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by Julie Cooper
PlayMakers Repertory Company has been lacking one thing in its rich35-year history — a production of an August Wilson play.Tonight, the company will pre-miere “Fences,” its first work by thecelebrated American playwright.The play follows a black family as they struggle to overcome faileddreams and racial prejudices in1950s Pittsburgh.Female lead Kathryn Hunter- Williams, a professor in theDepartment of Dramatic Art, saidthat she is thrilled about the play’spremiere on the Paul Green Stage.“It’s beautifully crafted,” saidHunter-Williams, the only resi-dent PlayMakers actor in the pro-duction.“The language of the characters,the family dynamics and the family portrait that is drawn is so rich andfull of life.”“Fences” centers on the charac-ter of Troy, a former Negro LeagueBaseball player who was unable tomove up to the major leagues dueto the racist climate of his time.The play presents him as a bitterman who works for the sanitationdepartment to support his wife andson.The plot follows Troy as he proj-ects his feelings of inadequacy ontohis 17-year-old son who, like hisfather, shows considerable athleticpromise.Seasoned TV and stage actorCharlie Robinson will play Troy — arole that he said is close to his heart.“Every time I play this role I growas a person and also as an actor,”Robinson said. “I learn so muchabout myself through doing it.”The complex family relation-ships and powerful dialogue pres-ent considerable challenges for theactors.But Robinson — best known forhis role as Mac on NBC’s “NightCourt” — welcomes the unpredict-ability of Wilson’s work, and saidthat this spontaneity makes theplay exhilarating for audiences.“One second you’re laughing andone second you’re crying,” he said.“The rhythms in his work areso bluesy and it’s just like listeningto improvisations in jazz or blues, because you never know what’sgoing to happen.”PlayMaker’s Artistic ProductionDirector Joseph Haj said that theintroduction of August Wilson toUNC is long overdue.“I’ve been here since 2006 andthe idea of getting an August Wilsonplay into our season has been part of a conversation every year since I’ve been here,” Haj said.This year, that conversation paidoff. The company decided to bringin the necessary guest artists to pulloff the production, Haj said.“It’s thrilling,” Haj said. “They’rean unbelievably gifted company of actors. I’ve loved watching this play grow.”Previously, PlayMakers did nothost enough black resident actorsto capture the demographic of Wilson’s works, much of whichcelebrate the black experience.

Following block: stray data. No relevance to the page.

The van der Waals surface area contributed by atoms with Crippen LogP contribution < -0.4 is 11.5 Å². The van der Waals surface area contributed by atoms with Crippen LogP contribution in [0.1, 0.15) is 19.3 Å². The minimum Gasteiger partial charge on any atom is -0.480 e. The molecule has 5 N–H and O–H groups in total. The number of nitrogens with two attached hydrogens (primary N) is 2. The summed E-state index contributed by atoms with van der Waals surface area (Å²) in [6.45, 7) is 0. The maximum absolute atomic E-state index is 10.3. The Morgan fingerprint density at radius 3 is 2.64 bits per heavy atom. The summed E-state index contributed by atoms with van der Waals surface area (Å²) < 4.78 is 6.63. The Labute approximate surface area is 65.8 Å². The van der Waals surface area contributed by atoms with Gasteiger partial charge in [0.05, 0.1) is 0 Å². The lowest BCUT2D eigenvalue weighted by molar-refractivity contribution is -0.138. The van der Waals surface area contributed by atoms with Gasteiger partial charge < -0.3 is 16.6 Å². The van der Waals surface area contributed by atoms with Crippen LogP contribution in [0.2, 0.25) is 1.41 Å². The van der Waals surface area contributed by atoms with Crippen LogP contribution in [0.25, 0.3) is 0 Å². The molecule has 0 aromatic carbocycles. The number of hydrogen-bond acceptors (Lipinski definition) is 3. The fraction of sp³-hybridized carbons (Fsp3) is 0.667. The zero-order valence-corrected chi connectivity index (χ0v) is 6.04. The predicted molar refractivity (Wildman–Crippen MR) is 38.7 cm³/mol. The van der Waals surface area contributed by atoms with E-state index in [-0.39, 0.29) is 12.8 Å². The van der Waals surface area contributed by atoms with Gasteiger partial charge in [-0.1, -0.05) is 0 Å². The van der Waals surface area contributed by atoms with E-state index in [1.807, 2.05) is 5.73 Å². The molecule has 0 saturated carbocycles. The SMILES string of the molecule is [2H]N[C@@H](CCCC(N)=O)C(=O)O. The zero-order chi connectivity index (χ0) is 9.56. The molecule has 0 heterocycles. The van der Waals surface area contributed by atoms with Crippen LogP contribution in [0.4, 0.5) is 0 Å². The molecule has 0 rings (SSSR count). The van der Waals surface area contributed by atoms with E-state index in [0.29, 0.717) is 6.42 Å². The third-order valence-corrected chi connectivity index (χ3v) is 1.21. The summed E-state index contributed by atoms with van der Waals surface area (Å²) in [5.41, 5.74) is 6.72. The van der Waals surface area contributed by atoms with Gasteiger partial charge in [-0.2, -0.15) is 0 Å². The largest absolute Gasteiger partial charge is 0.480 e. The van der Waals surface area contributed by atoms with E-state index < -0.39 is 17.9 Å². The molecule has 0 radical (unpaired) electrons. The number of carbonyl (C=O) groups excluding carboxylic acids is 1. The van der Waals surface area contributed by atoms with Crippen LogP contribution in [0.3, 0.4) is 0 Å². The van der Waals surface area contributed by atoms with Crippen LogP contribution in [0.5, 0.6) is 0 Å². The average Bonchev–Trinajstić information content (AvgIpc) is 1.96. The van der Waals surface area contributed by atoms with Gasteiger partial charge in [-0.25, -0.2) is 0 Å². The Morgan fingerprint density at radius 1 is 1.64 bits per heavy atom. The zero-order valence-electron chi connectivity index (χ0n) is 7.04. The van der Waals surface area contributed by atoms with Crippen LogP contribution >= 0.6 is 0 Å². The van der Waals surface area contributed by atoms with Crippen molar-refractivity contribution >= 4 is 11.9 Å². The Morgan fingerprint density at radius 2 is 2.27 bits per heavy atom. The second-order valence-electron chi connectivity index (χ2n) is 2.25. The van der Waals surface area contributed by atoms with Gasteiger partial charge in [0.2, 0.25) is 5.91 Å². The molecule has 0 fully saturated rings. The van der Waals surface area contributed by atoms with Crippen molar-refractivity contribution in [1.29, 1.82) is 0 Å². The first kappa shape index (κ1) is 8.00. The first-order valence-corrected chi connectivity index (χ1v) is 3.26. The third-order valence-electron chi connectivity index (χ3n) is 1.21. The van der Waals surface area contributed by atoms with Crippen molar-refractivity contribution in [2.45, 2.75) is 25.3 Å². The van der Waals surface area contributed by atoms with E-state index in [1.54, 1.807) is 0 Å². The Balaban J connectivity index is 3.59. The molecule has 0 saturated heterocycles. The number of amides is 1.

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by JessiCa seaMaN
Fluctuating tuition from UNC-CH’s peer institutions mightsoon have a bigger impact on theUniversity.The UNC-system Board of Governors will review peer institu-tions for schools in the UNC systemin the spring, and administratorssay this reevaluation might givemore leeway in increasing tuition.The board is in the process of reviewing the Four Year TuitionPlan, which was set in place in2006 by UNC-system PresidentErskine Bowles. The plan, whichexpires this year, sets guidelines fortuition increases in the university system. A recommendation made by a tuition task force prompts the board to discuss whether the UNCsystem’s peer public institutionsshould continue to be used as benchmarks in setting tuition.Board members said they don’texpect to stop using peer insti-tutions as examples for settingtuition, but changes to the actuallist of institutions is likely.UNC-system schools currently have to keep their tuition withinthe bottom quartile of their peers.“The tuition plan point of hav-ing schools being in the lowerpercentile of the peer institutionsis consistent with our goal of keep-ing tuition as low as possible,” saidCharles Mercer, a member of theBoard of Governors.“It is a measuring stick to let youknow that you are keeping it low.”Jeff Davies, UNC-system chief of staff, said the system should stay inthe lower quarter.“We believe it is an appropriate benchmark,” Davis said.“We are not only in the lowestquarter but second or lowest intuition.” Alan Mabe, the UNC-systemsenior vice president for academ-ic affairs, said tuition increasesat peer institutions can impacttuition increases at UNC-systemschools.Universities would be able toincrease tuition in relation to peerinstitutions and still stay within the bottom quartile, he said.“If you have different peers withdifferent tuition that would be adifferent measure,” Mabe said.“The peers are increasing sothat average in the lower quartileis going up, so that is a changingtarget that the campuses are com-paring it to.”For example, UNC-CH usesabout 16 peer institutions as bench-marks to judge various things abouta university, including faculty sala-ries, Mabe said.Some of the University’s currentpeer institutions are Duke University,Emory University, University of California at Berkeley and University of Michigan at Ann Arbor. As tuition at those universitiesrises, UNC-CH could have moreheadroom to increase tuition while staying within the bottomquartile.The peer institutions were lastreviewed when the Four YearTuition Plan was put in place,Mabe said.“It seems a good time to do this when a new president is on board,”Mabe said in an e-mail.President-elect Tom Ross is slat-ed to take over for Bowles Jan. 1.Mabe said many factors aretaken into consideration whenchoosing peer institutions as they set goals for individual universitiesand measure success.These factors include compa-rable university sizes, admissionpolicies and degree programs.